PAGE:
Toddler's death spurs new rules for unofficial campsites

Teresa Wright
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The judges tower at Raceway Park in Oyster bed Bridge

The tragic death of a toddler two years ago in P.E.I. has led to new rules for festivals and events that host campers.

A three-year-old was riding his bike at the Raceway Park in Oyster Bed in 2012 when he was hit by a pickup truck and died.

The boy had been camping with his mother and her boyfriend in a parking area adjacent to the racetrack used by drag racers and their families for camping.

The tragedy was ruled accidental, but it generated an internal review at the Department of Tourism over how campsites are regulated across the province.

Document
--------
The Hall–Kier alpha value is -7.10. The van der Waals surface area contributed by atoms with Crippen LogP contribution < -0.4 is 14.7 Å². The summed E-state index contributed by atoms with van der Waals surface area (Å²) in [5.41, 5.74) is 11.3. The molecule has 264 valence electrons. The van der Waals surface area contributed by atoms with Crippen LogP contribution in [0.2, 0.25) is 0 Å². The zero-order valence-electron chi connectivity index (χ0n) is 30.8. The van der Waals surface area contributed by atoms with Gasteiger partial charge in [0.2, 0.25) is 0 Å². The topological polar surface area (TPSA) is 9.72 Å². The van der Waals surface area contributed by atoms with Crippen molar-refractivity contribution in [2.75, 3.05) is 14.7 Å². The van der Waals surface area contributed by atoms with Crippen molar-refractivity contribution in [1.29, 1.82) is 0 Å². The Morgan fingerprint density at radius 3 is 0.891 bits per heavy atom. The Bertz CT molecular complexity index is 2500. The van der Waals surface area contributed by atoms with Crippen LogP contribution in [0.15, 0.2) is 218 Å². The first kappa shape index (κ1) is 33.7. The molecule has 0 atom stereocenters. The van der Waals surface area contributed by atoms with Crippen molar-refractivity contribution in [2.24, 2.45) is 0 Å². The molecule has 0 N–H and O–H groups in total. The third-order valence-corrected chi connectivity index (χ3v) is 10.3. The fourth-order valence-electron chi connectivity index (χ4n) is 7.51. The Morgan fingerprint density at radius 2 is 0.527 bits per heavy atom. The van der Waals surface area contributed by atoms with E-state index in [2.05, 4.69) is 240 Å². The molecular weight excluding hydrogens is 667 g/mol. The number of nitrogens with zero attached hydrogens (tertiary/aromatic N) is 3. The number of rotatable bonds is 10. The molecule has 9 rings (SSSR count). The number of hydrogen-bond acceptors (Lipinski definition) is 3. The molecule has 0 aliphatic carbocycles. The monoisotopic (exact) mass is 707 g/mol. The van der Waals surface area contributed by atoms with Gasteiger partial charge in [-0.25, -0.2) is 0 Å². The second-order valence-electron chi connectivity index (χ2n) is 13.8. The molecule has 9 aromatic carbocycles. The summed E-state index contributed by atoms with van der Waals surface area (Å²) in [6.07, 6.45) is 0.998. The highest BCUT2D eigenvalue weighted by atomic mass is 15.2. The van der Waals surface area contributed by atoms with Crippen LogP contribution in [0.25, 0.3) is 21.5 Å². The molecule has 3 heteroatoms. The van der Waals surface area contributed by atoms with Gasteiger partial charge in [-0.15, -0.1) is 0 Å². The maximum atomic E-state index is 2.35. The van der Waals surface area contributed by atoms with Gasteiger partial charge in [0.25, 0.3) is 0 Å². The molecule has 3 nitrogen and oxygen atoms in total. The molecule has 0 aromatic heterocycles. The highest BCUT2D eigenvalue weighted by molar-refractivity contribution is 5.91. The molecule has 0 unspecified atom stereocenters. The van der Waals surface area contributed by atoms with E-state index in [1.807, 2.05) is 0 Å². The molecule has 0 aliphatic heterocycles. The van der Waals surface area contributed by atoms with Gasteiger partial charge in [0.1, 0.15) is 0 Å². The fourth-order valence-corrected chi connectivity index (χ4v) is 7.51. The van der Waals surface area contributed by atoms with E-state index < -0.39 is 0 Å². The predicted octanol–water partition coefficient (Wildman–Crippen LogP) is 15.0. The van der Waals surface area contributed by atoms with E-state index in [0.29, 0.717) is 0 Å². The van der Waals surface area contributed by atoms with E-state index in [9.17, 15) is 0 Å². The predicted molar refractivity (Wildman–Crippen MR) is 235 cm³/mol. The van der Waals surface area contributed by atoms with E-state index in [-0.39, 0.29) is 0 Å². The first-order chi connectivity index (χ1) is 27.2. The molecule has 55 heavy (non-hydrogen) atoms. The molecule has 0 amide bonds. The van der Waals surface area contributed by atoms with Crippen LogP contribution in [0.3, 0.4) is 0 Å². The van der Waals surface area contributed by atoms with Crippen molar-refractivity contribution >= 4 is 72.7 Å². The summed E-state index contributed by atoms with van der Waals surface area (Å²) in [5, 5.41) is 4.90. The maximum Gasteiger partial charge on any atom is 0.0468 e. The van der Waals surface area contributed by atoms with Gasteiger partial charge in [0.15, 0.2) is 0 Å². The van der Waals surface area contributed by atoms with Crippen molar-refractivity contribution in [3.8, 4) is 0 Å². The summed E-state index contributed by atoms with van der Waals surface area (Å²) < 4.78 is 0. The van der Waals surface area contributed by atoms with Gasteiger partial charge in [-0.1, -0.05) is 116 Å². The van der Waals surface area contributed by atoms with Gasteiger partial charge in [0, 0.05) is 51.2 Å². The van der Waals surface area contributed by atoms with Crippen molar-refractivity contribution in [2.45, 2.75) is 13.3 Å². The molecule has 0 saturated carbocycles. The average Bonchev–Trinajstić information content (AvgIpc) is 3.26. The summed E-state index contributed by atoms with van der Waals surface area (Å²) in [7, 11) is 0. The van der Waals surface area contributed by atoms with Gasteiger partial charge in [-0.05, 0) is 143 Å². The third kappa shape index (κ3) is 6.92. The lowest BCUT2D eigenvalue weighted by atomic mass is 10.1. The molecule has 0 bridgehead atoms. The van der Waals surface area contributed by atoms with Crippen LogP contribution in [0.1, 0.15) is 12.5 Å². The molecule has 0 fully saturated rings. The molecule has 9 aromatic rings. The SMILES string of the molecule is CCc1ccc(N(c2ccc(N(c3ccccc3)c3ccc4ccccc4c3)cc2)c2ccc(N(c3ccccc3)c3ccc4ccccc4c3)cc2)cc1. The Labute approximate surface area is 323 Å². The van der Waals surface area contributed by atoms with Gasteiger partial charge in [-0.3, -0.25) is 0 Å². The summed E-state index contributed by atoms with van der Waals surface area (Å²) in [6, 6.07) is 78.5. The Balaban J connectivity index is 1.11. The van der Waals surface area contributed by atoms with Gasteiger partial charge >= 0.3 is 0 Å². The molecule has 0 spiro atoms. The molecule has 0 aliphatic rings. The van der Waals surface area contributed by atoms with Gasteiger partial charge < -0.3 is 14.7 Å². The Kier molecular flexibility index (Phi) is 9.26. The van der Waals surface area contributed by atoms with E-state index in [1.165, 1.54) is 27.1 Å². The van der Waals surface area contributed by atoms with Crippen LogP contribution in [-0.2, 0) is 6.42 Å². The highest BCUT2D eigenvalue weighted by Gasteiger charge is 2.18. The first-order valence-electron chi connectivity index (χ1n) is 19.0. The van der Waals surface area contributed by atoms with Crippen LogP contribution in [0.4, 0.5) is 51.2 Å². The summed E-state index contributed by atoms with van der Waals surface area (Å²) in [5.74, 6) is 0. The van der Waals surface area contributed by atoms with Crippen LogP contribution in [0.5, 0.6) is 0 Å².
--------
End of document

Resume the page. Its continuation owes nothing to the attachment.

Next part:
Tourism Minister Robert Henderson says this review found the campsite at the raceway park was unlicensed.

And it is just one of many similar sites where tourists and locals set up camp in parking lots or fields for special events and weekend festivals throughout the summer and fall in P.E.I.

However, these unofficial campsites are not allowed to operate without a license from the province – a law that has long been in place in P.E.I.

“The department identified those (sites) and sent some letters to make them aware that the Tourism Industry Act has to be adhered to and standards have to be met,” Henderson said.

“The issue is, visitors come to Prince Edward Island and they have expectations when people are allowing them to stay on their properties that certain standards may be met… there are some issues around public safety and standards that we have to comply with.”